When Helen Kelly died on a Wellington spring night in October 2016, with her partner by her side and a bunch of peonies, the first of the season, by her bed, Aotearoa New Zealand lost an extraordinary leader. Kelly was the first female head of the country's trade union movement, but she was also much more- a visionary who believed that all workers, whether in a union or not, deserved to be given a fair go; a fighter from a deeply communist family who never gave up the struggle; a strategist and orator who invoked strong loyalty; a woman who could stir fierce emotions.
Helen's battles with famous people were the stuff of headlines. She took on Peter Jackson, the country's icon. She was accused in parliament of doing 'irreparable damage' to the union movement, and by employers of exploiting the bereaved families of dead workers. While many saw her as a hero, to others she was 'that woman', a bloody pain in the neck.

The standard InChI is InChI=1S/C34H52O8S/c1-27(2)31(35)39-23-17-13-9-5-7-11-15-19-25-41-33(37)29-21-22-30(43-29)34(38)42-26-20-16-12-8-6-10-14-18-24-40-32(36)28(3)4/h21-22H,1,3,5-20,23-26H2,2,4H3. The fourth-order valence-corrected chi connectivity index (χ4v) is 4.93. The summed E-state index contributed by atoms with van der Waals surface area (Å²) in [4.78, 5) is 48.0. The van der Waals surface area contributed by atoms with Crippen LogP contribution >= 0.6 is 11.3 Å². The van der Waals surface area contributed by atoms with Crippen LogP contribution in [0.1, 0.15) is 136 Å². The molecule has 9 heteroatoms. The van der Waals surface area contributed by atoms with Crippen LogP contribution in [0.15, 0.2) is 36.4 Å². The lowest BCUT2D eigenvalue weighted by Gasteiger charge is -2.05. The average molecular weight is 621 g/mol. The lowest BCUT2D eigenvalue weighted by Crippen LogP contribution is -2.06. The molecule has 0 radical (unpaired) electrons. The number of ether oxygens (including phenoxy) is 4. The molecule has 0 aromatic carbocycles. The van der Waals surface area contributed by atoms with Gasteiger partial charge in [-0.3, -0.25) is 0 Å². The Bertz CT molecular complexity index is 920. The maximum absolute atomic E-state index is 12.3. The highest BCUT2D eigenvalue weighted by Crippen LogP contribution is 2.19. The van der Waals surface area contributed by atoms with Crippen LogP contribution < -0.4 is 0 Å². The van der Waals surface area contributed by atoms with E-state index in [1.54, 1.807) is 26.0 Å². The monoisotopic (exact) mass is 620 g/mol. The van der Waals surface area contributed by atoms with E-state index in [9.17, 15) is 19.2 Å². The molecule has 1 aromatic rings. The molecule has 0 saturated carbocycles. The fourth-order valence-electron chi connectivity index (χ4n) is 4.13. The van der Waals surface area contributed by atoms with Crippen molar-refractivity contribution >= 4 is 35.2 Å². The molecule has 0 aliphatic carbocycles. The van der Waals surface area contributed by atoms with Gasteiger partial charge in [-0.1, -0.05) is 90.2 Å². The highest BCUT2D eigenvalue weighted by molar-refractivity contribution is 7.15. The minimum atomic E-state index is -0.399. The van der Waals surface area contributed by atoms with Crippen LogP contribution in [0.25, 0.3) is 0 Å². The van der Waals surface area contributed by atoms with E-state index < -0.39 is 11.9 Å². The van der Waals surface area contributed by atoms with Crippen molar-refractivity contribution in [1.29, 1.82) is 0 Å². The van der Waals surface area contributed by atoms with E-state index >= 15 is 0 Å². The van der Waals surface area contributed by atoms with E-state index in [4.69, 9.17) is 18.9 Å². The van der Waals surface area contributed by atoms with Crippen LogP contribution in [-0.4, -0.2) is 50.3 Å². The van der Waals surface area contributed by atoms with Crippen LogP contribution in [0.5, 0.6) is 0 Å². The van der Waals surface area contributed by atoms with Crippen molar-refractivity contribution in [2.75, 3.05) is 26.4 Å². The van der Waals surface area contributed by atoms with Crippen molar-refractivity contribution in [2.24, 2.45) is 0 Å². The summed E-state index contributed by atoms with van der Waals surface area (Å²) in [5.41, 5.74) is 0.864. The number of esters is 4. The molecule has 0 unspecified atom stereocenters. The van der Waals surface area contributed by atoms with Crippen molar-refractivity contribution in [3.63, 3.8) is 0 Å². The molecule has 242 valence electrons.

In this brilliant book, award-winning journalist Rebecca Macfie takes you not only into Kelly's life but into a defining period in the country's history, when old values were replaced by the individualism of neo-liberalism, and the wellbeing and livelihood of workers faced unremitting stress. Through it all, Helen Kelly stood as an electrifying figure.